Julie Shapiro chosen to fill Summit School District Board of Education vacant position
When the Summit School District Board of Education members were asked to read out a short list of three school board candidates they thought should be considered for the position, every single one had candidate Julie Shapiro on their list.
The meeting, held on Thursday, June 16, had time dedicated on the agenda to interview, nominate, elect and swear in a new school board member to replace former board member Gloria Quintero.
That evening, Shapiro was sworn into office and put to work.
Shapiro, who has lived in Summit County for the past 12 years, is originally from upstate New York. She is the director for the Center for Natural Resources at the Keystone Policy Center, where she is currently working on the reintroduction of the wolf population in Colorado.
Kate Hudnut, the president of the Summit School District Board of Education, said if she can bring people together over that big of an issue, “it makes anything we do seem pretty darn simple.”
Shapiro wanted to become a school board member not only because she wants to give back to the community but also because she said she cares deeply about public education.
She impressed the board with her history of problem solving, decision-making skills and experience with negotiating with stakeholders through her position at the Keystone Policy Center.
“It’s one thing to come to a table and just kind of complain, it’s another thing to come to the table, address it and move that work forward,” said board member Johanna Kugler at the meeting.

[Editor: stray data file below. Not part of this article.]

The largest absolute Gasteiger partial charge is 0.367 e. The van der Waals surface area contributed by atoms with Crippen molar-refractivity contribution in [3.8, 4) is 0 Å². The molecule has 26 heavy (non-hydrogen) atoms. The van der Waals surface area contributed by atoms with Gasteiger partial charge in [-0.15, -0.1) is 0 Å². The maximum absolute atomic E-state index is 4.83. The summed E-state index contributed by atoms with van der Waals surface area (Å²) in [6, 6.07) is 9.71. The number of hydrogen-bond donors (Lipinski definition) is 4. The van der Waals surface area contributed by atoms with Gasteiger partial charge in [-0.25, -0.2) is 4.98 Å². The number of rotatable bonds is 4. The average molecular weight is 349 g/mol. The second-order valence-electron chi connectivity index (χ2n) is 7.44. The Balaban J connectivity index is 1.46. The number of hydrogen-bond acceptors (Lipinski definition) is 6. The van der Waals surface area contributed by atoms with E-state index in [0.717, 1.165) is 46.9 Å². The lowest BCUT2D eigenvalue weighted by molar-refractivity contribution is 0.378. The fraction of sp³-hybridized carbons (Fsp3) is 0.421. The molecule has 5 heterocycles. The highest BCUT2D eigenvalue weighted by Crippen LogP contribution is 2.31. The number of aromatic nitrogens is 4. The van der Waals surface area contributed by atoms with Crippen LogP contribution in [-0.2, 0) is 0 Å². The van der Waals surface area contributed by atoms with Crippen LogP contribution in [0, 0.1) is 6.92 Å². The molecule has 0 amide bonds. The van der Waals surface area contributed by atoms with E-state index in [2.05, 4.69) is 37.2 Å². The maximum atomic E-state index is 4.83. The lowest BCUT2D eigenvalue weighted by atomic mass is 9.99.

Shapiro said she was excited to use her skills as a strategic thinker and problem solver to do just that.
“How can we prioritize and get things done to move the needle for kids,” she said.
Many at the meeting expressed their interest in what she could bring to the table as someone whose career has been centered around the outdoors.
“Summit County is an outdoor place, our kids are outdoor people. I think for her to have that value system really meshes with the value system of Summit County,” said Roy Crawford, the Summit County School District interim superintendent.
When Shapiro graduated from college in 2003, she headed to the Colorado mountains in her Toyota Camry not even knowing how to ski, she said with a laugh.
But through that experience, she said she learned “the courage to do something new and do something different that’s bold, and make a big move.” It’s a lesson she said she would bring to the school board — to take the big leap, trust her gut, and go all in.
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